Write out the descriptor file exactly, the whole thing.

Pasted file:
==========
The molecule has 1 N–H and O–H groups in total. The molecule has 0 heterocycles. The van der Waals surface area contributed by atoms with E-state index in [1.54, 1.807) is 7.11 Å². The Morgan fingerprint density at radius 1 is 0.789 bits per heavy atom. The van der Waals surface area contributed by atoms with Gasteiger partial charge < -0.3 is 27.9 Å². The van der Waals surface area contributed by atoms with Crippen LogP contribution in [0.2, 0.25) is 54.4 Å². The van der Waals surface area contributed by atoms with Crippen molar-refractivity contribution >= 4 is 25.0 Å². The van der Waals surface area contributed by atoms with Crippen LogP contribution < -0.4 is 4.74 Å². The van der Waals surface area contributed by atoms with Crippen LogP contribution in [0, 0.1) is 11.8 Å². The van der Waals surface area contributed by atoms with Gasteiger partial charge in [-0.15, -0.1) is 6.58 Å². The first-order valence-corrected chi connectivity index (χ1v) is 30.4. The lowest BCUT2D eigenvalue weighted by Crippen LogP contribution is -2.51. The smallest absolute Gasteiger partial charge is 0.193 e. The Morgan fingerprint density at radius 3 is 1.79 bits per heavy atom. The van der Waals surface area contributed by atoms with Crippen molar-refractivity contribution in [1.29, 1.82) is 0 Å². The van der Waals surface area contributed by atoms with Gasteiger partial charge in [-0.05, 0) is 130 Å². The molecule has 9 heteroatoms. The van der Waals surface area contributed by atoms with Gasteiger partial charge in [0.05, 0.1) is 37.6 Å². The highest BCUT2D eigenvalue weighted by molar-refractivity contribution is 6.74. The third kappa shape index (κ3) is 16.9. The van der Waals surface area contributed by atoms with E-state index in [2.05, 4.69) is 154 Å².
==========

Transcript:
The molecule has 1 N–H and O–H groups in total. The molecule has 0 heterocycles. The van der Waals surface area contributed by atoms with E-state index in [1.54, 1.807) is 7.11 Å². The Morgan fingerprint density at radius 1 is 0.789 bits per heavy atom. The van der Waals surface area contributed by atoms with Gasteiger partial charge < -0.3 is 27.9 Å². The van der Waals surface area contributed by atoms with Crippen LogP contribution in [0.2, 0.25) is 54.4 Å². The van der Waals surface area contributed by atoms with Crippen molar-refractivity contribution >= 4 is 25.0 Å². The van der Waals surface area contributed by atoms with Crippen LogP contribution < -0.4 is 4.74 Å². The van der Waals surface area contributed by atoms with Crippen LogP contribution in [0, 0.1) is 11.8 Å². The van der Waals surface area contributed by atoms with Gasteiger partial charge in [-0.15, -0.1) is 6.58 Å². The first-order valence-corrected chi connectivity index (χ1v) is 30.4. The lowest BCUT2D eigenvalue weighted by Crippen LogP contribution is -2.51. The smallest absolute Gasteiger partial charge is 0.193 e. The Morgan fingerprint density at radius 3 is 1.79 bits per heavy atom. The van der Waals surface area contributed by atoms with Crippen molar-refractivity contribution in [1.29, 1.82) is 0 Å². The van der Waals surface area contributed by atoms with Gasteiger partial charge in [-0.05, 0) is 130 Å². The molecule has 9 heteroatoms. The van der Waals surface area contributed by atoms with Gasteiger partial charge in [0.05, 0.1) is 37.6 Å². The highest BCUT2D eigenvalue weighted by molar-refractivity contribution is 6.74. The third kappa shape index (κ3) is 16.9. The van der Waals surface area contributed by atoms with E-state index in [2.05, 4.69) is 154 Å².